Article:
As we previously reported, MoMA is planning to put video games in its permanent collection. Another exhibition on digital history is recently created by ad agency TBWA\NEBOKO. The Big Internet Museum is a online museum which let you know about the history of internet from ARPAnet to ICQ and Instagram. Popular games and memes are also included in the selection. Besides, there is a third-party curated section that allows visitors to submit pieces to the museum. Visitors can look back at the history of internet, and be amazed of the ever-changing relationship between us and it.
Indeed, throughout the year of 2012, we see a lot of examples that make use of the idea of internet nostalgia – 8-bit graphics and GIFs are everywhere.
For example, in April Fool’s Day this year, Google made a 8-bit version Google Map for NES. Of course it’s a joke, but it’s a good one that reminds us of the not-so-slick but fun NES generation. Toyota Canada also made a 8-bit viral video To the Moon that invokes 80s nostalgia.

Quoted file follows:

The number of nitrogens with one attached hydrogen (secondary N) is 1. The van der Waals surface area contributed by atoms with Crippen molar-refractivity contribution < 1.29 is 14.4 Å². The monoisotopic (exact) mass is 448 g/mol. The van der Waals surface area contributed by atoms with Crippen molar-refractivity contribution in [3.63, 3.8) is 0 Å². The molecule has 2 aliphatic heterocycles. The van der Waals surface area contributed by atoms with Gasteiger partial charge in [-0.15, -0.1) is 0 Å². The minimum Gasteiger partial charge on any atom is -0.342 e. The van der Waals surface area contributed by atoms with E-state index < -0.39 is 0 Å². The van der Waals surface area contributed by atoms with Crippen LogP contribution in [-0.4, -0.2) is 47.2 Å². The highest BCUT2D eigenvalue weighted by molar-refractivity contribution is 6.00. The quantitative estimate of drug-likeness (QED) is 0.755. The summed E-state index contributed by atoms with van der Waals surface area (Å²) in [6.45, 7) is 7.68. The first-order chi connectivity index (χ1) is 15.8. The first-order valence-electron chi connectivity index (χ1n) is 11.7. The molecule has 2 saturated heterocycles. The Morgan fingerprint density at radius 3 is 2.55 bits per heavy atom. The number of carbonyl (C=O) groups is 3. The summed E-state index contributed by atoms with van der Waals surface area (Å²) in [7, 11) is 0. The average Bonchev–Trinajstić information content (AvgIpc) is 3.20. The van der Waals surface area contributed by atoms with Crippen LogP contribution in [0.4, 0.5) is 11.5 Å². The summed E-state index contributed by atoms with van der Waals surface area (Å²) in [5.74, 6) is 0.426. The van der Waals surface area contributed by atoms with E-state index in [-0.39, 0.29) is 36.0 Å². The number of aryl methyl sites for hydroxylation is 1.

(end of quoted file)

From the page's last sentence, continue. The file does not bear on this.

What’s more, the 8-bit graphics has already jumped out of the screen and get on fashion and product design. For example, it’s on Rodarte x Starbucks crossover items and Japanese brand Anrealage FW2011 collection (see below).
On the other hand, GIF, the cultural meme that has been around for 25 years, hit its milestone this year. It was chosen as the word of the year by Oxford American Dictionary. And indeed we saw a revival of GIF. The early GIF used to be something rather pointless and silly, but now it becomes a sophisticated graphics. Cinemagraph is the new animated GIF created by U.S. photographers Kevin Burg and Jamie Beck. Part of it is a still picture, but part of it is moving like video. At the first glance you may think it’s a normal picture, but at the next second it comes alive. It’s almost like a picture coming from the Harry Potter newspaper.
If you still don’t believe GIF is big this year, 2012 will actually be ended with GIF, as tumblr is going to live-GIF new year ball drop in Times Square (it live-GIFed the presidential debate too). Users will be able to reblog this memorable moment in GIF in a few days.
Do you miss those days when you don’t check FB in most of your awake time? Or when chat room is the only social media to connect? The emergence of nostalgic sentiment is a signal that digital history is long enough to be dug into and be remembered. It is also a good marketing tool to communicate with the millennial who is likely to be the most emotionally connected to this digital pastime.